A few comments on ground strokes and women: I was pre-two hander,
in 1961. Pancho Segura showed the world how to hit this shot, but
conventional wisdom said, “Two-hand backhands are only for those who
can’t hit a one-hander.” No Evert, Connors, Borg, Austin…. I’m glad many
young ones didn’t listen. Soon the tennis world realized not only can a lot
of people hit it two-handed but also it’s often a better shot offensively. The
two-hander gave many average players something they’d never had:
Offense or topspin on the backhand side. Until the two-hander, college men followed this regimen: They’d practice like heck on hitting a one- handed topspin backhand. Then, when the match was on the line they’d revert to their more trusted underspin backhand ball. There were certainly exceptions, but by and large this statement is true: “Most average college men players can’t hit a reliable one-handed topspin ball.”
Once the two-hander was “certified,” you began to see average high
school players who could tattoo a topspin two-hander and the game
changed forever, for the better. However, a valuable tool was neglected for
many. Coach Jim Verdieck of Redlands gave me one of his business cards.
It had an interesting sentence on it: “I didn’t change anything, I gave you a
new one.” I asked him what he meant. Essentially, he said the two-handers
were so protective of their newfound weapon, the underspin one-hander
was abandoned. The underspin one-hand backhand is a tool every truly
complete player should possess. Too many awkward and or short shots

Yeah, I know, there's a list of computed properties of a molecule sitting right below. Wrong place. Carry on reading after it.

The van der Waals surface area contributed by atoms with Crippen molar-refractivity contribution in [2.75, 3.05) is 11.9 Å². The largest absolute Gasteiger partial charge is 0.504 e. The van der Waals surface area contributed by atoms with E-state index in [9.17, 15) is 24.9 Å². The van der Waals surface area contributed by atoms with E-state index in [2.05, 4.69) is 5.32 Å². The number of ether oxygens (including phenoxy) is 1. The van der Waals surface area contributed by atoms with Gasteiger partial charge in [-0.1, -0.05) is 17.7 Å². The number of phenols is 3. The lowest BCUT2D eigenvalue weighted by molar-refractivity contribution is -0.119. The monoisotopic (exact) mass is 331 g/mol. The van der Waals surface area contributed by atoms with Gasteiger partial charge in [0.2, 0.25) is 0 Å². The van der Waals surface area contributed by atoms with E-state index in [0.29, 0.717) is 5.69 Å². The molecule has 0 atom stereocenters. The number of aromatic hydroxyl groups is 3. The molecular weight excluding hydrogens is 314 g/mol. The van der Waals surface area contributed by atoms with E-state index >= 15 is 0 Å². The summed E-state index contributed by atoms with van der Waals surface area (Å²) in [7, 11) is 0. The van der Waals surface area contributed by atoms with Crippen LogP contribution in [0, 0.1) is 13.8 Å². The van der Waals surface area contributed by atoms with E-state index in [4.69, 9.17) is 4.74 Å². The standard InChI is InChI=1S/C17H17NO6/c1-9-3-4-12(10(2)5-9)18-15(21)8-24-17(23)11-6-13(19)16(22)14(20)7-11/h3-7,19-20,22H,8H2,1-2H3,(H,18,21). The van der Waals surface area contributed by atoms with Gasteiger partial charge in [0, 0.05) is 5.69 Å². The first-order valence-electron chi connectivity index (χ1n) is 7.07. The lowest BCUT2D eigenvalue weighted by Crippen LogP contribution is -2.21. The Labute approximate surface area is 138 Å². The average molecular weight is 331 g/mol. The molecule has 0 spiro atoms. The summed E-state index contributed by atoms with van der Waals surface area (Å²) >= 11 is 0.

(approaches, service returns, defensive cross courts) are best hit by one
hand under spinners. Often these balls are difficult to handle with
two-handed top spin “full” or lengthy shots.
Like golfers, you have to have a lot of “tools” in your bag of tricks. The
“chip” or “slice” is truly a great tool to master. Think “wedges,” golfers. And
slices are tough for little people, young girls, especially. It’s tough to add
once you’ve neglected it in the “formative years.” One reason it’s difficult is that people don’t understand the value of the “hit spot” regarding two
different backhands. The two-handed backhand is much like a one-handed
forehand, therefore, it works best when hit off the front foot. One handers
must be hit about the width of one’s shoulders in front of the front
“balance” foot.
When teaching adult women a hush would come over the group. These
strugglers with the backhand would grip the racquet just as I, yet neglect
movement to the “hit spot.” Good backhands come from good grips and
good “hit spots.” I’d bark: “Good hit spots make good shots. Lousy hit spots
make lousy shots. Lousy hit spots make wristy shots, and wristy shots are
lousy shots.”
The term “hit spot” is a direct steal from Coach Verdieck. My guess is
Dennis Van Deer’s early unique contribution to tennis instruction was
teaching pupils to understand the pupil’s adjustment to the bouncing
ball. Van Der Meer and Verdieck were friends. Once I became better at
conveying “movement to the hit spot” my players at all levels improved
quickly. And the one-handed slice may be the one most helped by proper
“hit spot.” A lot of good college men had forehand trouble because of a
subtle flaw in “hit spot.” Whereas backhands are tougher to learn, my guess
is many young boys could hit forehands with any number of “hit spots.”
Backhands, they internalized early on, must be hit “right there” or in the
perfect backhand hit spot. Then, as they advanced, a ball they tried to
hit in a faulty forehand position let them down and caused a lot of
frustration. Once I could convince them of this error and the principle of
perfect “forehand hit spot,” they’d get better too. Keeping the ball in the
perfect “hit spot” is tennis magic.

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